When asked whether highway constructions have contributed to flooding, the Chairman said there may be problems while work is underway. “We get the sizes of openings of bridges and culverts for the highways from the Sri Lanka Land Reclamation and Development Corporation (SLLRDC) and the Central Environmental Authority. But during construction the openings on the pilot roads built to transport construction material may not be of the same size as those of the expressway and may result in temporary problems.”

The flood situation in Kahathuduwa while building the Southern Highway was rectified by implementing SLLRDC recommendations for additional drains, he said, adding that instructions have also been issued to have additional culverts and bridges along the Colombo-Katunayake Expressway.

Questioned as to whether there is coordination among the relevant organizations when road construction plans are drawn up, Mr. Premasiri assured that approval had been sought from stakeholders such as the SLLRDC, the Irrigation Department and hydrologists.

Stressing that the widespread flooding that day had arisen after 19 years, Urban Development Authority (UDA) Director-General Nihal Fernando pointed a finger at unauthorized filling of land and unauthorized constructions as the main cause. The UDA has undertaken relocation of those living on lands unsuitable for building houses.

He refuted charges that the construction of expressways has contributed to the recent flood situation. “National level projects have been undertaken after carrying out suitable studies and cannot have any impact on flood situations,” he said.

Meanwhile, SLLRDC Chairman Harshan De Silva said their main task is to maintain the canal system which has five outfalls directly into the sea and one to the Kelani river. “After land reclamation was taken over by the Defence Ministry, we began by dredging the entire canal network simultaneously since August. About 80% of the work has been done. Earlier dredging was section by section.”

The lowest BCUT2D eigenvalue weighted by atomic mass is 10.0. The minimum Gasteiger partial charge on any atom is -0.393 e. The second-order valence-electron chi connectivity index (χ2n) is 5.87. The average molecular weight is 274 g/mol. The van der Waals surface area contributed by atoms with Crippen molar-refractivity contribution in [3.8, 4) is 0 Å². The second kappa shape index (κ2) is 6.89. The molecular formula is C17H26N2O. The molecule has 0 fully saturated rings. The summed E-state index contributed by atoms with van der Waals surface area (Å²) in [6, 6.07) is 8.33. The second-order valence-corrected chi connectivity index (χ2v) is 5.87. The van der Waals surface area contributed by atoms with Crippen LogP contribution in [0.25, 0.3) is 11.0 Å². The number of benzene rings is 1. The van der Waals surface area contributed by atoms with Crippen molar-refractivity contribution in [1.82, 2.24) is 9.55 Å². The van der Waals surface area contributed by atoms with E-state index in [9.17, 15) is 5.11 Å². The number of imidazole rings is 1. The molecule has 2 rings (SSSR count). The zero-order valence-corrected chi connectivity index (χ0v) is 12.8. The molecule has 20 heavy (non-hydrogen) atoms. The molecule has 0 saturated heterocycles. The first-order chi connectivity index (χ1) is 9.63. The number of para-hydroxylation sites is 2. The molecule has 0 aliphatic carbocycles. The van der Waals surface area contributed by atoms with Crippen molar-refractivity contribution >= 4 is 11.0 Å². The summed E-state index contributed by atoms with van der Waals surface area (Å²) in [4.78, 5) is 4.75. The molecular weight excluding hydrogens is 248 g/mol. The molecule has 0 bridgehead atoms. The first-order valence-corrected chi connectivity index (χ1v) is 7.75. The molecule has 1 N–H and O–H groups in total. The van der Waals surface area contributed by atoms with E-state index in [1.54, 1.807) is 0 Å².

He too echoed the view that unauthorized constructions are the main contributory factors for flooding. There are squatters, the poorest of the poor, occupying reservations and also those who have encroached on water retention areas. “In the Colombo basin there are about 1000 acres for retention but about one third have been encroached on or filled. As a result the city goes under water for high intensity rain,” he said.

“To make matters worse, certain low lying areas such as Lake Drive Road and Royal Park at Rajagiriya have not been filled up to the required level. This is by no means to say filling of land is good. But these lands have not been filled to be higher than the sea level making them more vulnerable,” Mr. De Silva explained.